Can Stricter Gun Laws Curb Criminal Activity?

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PHOTODISC

It sounds like a no-brainer, but like any new information in the battle over gun control, it’s bound to ruffle a few feathers: Registration and licensing requirements deter criminals from buying guns. That latest bit of data in the gun control debate, courtesy of the Center for Gun Policy and Research at the Johns Hopkins University, indicates that stricter guidelines for gun purchases mean fewer firearms end up in the hands of criminals. States with the lowest incidence of criminal gun activity are those with both licensing and registration guidelines. And the best results of all, according to the Hopkins study, come in states surrounded by other states with similarly tough gun laws, so that criminals can’t simply slip over state lines to replenish their supplies.

"We believe that the expense and time involved in connecting with an interstate gun trafficker could lead to a decrease in actual gun activity in the state with tough restrictions," says Daniel Webster, the lead author of the study.

Both licensing and registration have been on the books for years, but the combination of both laws is only on the books in seven states. It's that one-two punch, though, that proves to be most effective. "We found there was only marginal benefit to having one restriction," says Webster. "This is particularly significant for states like Maryland and California, where registration is required but licensing is not."

Registering a gun, says Webster, makes it much easier to trace if it is involved in a crime. Licensing means the application process goes through a law enforcement agency, rather than being processed by a gun dealer. Creating that filter has already proven useful, says Webster. "We know from previous research that that there are some seriously shady gun dealers out there," he says. "In fact, we’ve found one percent of gun dealers sell more than one-half of guns used in crimes."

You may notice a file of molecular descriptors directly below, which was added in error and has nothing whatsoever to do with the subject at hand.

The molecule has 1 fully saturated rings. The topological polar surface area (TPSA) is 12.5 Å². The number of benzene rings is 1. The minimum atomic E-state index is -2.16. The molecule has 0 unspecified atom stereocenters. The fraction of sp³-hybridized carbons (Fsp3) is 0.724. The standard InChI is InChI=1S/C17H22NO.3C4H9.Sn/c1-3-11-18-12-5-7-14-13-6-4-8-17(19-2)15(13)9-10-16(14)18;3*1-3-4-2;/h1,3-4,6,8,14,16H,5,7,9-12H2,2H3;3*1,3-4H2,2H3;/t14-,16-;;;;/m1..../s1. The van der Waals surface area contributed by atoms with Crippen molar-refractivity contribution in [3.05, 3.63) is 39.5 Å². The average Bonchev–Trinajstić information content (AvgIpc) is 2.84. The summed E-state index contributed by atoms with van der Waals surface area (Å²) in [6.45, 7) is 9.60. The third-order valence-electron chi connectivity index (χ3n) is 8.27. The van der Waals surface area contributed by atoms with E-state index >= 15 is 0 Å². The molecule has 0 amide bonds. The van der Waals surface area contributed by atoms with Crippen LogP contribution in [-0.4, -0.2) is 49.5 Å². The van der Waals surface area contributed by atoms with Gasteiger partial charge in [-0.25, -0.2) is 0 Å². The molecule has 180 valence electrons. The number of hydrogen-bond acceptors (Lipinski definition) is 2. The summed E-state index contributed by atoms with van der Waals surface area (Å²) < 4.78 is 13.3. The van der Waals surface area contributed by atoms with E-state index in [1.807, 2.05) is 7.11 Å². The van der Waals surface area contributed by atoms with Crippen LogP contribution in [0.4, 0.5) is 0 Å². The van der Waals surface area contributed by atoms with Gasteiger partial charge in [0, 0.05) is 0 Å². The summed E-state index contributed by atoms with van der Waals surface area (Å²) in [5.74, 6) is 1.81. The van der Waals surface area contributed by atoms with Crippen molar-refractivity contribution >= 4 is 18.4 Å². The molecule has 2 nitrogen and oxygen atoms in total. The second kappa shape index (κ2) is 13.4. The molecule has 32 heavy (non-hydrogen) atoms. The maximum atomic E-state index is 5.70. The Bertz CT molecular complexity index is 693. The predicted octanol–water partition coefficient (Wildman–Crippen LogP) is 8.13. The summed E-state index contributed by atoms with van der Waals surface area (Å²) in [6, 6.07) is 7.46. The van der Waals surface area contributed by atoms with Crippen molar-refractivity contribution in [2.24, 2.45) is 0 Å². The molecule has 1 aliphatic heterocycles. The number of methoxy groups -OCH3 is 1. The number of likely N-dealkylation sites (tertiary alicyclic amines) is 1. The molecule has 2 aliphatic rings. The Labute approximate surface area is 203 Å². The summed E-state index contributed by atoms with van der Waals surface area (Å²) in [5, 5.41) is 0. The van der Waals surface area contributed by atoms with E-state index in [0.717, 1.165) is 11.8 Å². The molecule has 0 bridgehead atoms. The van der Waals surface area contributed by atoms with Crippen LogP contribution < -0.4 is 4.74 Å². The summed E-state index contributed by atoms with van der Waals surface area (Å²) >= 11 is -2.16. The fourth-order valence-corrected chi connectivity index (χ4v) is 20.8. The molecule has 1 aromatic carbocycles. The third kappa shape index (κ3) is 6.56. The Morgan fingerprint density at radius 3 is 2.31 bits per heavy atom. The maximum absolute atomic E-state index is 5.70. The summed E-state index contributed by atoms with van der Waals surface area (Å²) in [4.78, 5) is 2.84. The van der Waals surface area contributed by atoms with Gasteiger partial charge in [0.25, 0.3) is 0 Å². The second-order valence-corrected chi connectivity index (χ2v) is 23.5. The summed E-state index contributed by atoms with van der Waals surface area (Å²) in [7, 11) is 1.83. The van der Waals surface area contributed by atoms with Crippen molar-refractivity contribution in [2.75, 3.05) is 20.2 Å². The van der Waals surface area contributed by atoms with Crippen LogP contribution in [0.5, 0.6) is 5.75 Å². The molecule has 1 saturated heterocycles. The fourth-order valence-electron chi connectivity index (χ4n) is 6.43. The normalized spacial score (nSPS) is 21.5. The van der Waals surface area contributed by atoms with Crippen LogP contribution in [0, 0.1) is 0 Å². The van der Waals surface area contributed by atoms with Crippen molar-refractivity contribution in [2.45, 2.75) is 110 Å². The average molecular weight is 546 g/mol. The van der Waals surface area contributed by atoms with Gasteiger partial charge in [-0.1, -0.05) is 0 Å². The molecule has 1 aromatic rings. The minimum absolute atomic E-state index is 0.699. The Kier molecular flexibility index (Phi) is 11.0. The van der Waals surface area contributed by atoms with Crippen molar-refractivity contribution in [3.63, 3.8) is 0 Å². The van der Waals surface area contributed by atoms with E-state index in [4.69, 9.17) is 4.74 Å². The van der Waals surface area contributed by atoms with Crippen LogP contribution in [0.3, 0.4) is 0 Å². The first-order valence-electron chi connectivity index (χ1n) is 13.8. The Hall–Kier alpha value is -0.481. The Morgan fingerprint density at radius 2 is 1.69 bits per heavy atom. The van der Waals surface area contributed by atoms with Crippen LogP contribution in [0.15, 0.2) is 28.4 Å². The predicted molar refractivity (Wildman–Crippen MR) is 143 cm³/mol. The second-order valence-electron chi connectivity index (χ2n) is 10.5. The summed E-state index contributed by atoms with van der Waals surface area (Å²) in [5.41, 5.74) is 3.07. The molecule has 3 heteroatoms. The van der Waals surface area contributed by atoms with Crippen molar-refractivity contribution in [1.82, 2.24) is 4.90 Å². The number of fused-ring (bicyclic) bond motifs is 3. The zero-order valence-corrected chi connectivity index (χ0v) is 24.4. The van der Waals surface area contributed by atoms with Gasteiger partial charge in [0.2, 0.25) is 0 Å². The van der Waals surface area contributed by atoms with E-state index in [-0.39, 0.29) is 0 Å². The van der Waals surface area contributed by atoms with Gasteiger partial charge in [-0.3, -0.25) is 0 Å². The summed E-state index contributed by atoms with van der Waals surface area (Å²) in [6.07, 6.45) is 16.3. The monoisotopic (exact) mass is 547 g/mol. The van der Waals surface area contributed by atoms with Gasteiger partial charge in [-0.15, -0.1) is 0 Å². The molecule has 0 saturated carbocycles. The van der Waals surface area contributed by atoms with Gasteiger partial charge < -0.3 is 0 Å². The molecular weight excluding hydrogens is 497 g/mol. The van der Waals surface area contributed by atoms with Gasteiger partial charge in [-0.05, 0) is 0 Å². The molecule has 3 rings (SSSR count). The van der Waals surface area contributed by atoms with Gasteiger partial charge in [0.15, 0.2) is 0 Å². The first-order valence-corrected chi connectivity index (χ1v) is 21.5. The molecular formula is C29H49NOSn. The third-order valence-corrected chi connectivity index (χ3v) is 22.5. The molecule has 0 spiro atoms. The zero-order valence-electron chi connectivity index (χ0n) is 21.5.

The idea of registration and licensing strikes most gun control advocates as common sense. The National Rifle Association, however, does not share that attitude. The NRA website fiercely decries both licensing and registration as an infringement on Second Amendment rights. "Those who wonder what motivates American gun owners should understand that perhaps only one other word in the English language so boils their blood as the word ‘registration,’ and that word is ‘confiscation.’ Gun owners fiercely believe those words are ominously related." (We contacted the NRA for comment on this story, but they were unable to provide us with a response.)

"The gun lobby will argue: Laws don’t matter to criminals, they’re just going to get around the laws," says Webster. "It’s only infringing on rights of law-abiding citizens. There are a couple of responses to that argument. One, when you force criminals to go out of state, you increase the price of guns, sometimes substantially, not just in terms of actual price but in terms of time, risk and hassle. And two, this research seems to suggest that if broader laws were in place in more states, it would make criminals even less likely to own guns."